Technical analysis

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Introduction to technical analysis charts

3-minute read

Charts are an essential part of any technical trader’s toolkit. Let’s examine how they work, the key types of technical analysis charts and how to read price action at a glance.

Price vs time

Any chart will always display price and time on its two axes.

  • Time is on the x axis
  • Price is on the y axis

In this way, a chart shows how a market’s price has changed over time.

Market chart comparing time vs price

You can pick how much time to show on your chart. For a short-term view, you could examine a five-minute or 60-minute chart. On a five-minute chart, each point will represent five minutes of price action.

But if you’re planning on position or swing trading, then you might want to look at something more long term – from a week, to a month or even a year.

Example - ten-minute EUR/USD chart

On this ten-minute EUR/USD chart, each candle represents ten minutes of trading activity.

Trading chart showing candles

On this weekly chart, each candle represents five days of trading activity.


You’ll also be able to decide which price you want to see on a chart. Most are set to the mid price by default, but you can amend it to the bid (sell) or the ask (buy).

Types of technical analysis charts

There are three main types of chart you can use: mountain, bar, and candlestick.

Mountain charts are essentially line charts. They show you the broad price movements of a market over a given period.

However, there’s a lot that mountain charts won’t tell you. If you’re looking at one with a 60-minute timeframe, for example, then each point it will only show the last price reported in every 60-minute interval. To see what happened in that time, you’d have to check to shorter-term chart.

Bar and candlestick charts give you much-needed extra insight. Both will tell you the highest, lowest, opening and closing prices of a market in a given period.

The only real difference between bars and candlesticks is how they look. Both give you very similar information.


Bars show price action as a series of straight lines, with two short lines coming off them.

Example of trading bar chart


Candlesticks show price action as a wider body, with a ‘wick’ line coming off the bottom and the top.

Example of trading candlestick chart

In the Trading Academy, we’re going to focus on using candlesticks – they are the most popular chart type. But choosing between bars and candlesticks is really just a matter of preference. Try out both in your demo, and decide which makes it easiest to spot price patterns at a glance.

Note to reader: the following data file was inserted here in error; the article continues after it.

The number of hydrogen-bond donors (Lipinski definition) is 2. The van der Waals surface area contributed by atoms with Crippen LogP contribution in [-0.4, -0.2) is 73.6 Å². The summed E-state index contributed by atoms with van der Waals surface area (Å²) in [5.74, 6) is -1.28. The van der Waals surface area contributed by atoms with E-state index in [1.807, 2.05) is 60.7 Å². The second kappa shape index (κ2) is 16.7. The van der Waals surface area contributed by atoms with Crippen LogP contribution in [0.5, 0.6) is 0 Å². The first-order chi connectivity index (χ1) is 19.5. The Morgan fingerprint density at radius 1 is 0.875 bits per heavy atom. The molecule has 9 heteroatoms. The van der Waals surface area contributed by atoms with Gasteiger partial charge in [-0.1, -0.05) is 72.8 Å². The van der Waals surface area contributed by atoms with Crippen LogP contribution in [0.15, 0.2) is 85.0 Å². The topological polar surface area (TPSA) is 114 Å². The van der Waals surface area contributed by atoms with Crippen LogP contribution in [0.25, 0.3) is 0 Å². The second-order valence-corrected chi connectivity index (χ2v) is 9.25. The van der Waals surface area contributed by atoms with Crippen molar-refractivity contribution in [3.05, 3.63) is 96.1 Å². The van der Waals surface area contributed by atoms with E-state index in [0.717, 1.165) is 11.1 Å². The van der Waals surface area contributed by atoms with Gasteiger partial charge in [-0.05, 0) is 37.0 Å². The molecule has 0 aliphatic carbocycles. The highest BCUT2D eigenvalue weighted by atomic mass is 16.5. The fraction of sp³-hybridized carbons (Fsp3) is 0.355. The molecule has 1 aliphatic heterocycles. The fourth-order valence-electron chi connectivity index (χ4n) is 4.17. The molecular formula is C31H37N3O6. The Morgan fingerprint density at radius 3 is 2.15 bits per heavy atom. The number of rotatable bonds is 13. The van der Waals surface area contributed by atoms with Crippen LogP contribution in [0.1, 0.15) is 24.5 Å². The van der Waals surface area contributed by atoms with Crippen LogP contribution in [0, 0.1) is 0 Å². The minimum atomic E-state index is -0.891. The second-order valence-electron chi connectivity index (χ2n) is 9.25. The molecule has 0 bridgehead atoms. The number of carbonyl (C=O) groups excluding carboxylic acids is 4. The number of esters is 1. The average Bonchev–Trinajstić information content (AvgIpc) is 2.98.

Advanced traders may also use more sophisticated chart types such as Heikin Ashi, Renko and point and figure charts. These can improve the isolation of trends and help predict possible future movements.

How to read a candlestick chart

Candlestick charts show price action using three distinct parts: the candlestick’s colour, real body and wicks.

Example showing how to read candlestick chart


A candlestick’s colour tells you whether the price action over the period was bullish or bearish.

  • A green candlestick denotes upward movement – meaning that the closing price was higher than the opening price.
  • A red candlestick denotes downward movement – meaning that the closing price was lower than the opening price.

You may also see uptrends represented by white candlesticks and downtrends depicted by black candlesticks.

Real body

The real body, meanwhile, tells you where most of the price action was. The top and bottom of the body show the opening and closing prices.

On a green stick, the market has opened lower than it closed. So the bottom of the real body will show the opening price, and the top the closing. On a red candle, the opposite is true.

Upper and lower wick

Using the upper and lower wicks, you can see the market’s highest and lowest price over the trading period. The upper is the market’s high point, and the lower is its bottom price.

Using these three elements, you can tell a surprising amount about the price action within a period.

A candle with a long upper wick but a small body, for example, tells you that the asset rallied during the session – but was then pulled back close to its opening price. Or if a candle has no wick at all, then all the trading within the period was between the open and close level.

Trading chart example with long upper wick
Example trading chart with no wick

Technical traders believe that the patterns created by one or more candlesticks in a row can offer useful insights into where a market is headed next. This is covered in more detail in our Key candlestick patterns course lesson.

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Test your knowledge

Question 1 of 2

What is this market’s closing price over this trading period?

  • A 150
  • B 155
  • C 140
  • D 135
Question 2 of 2

What is this market’s low over this period?

  • A 280
  • B 260
  • C 240
  • D 230
Correct Incorrect Try again Technical traders believe that the patterns created by one or more candlesticks in a row can offer useful insights into where a market is headed next. We’ll cover this in more detail in the Candlestick and chart patterns lesson. Next question
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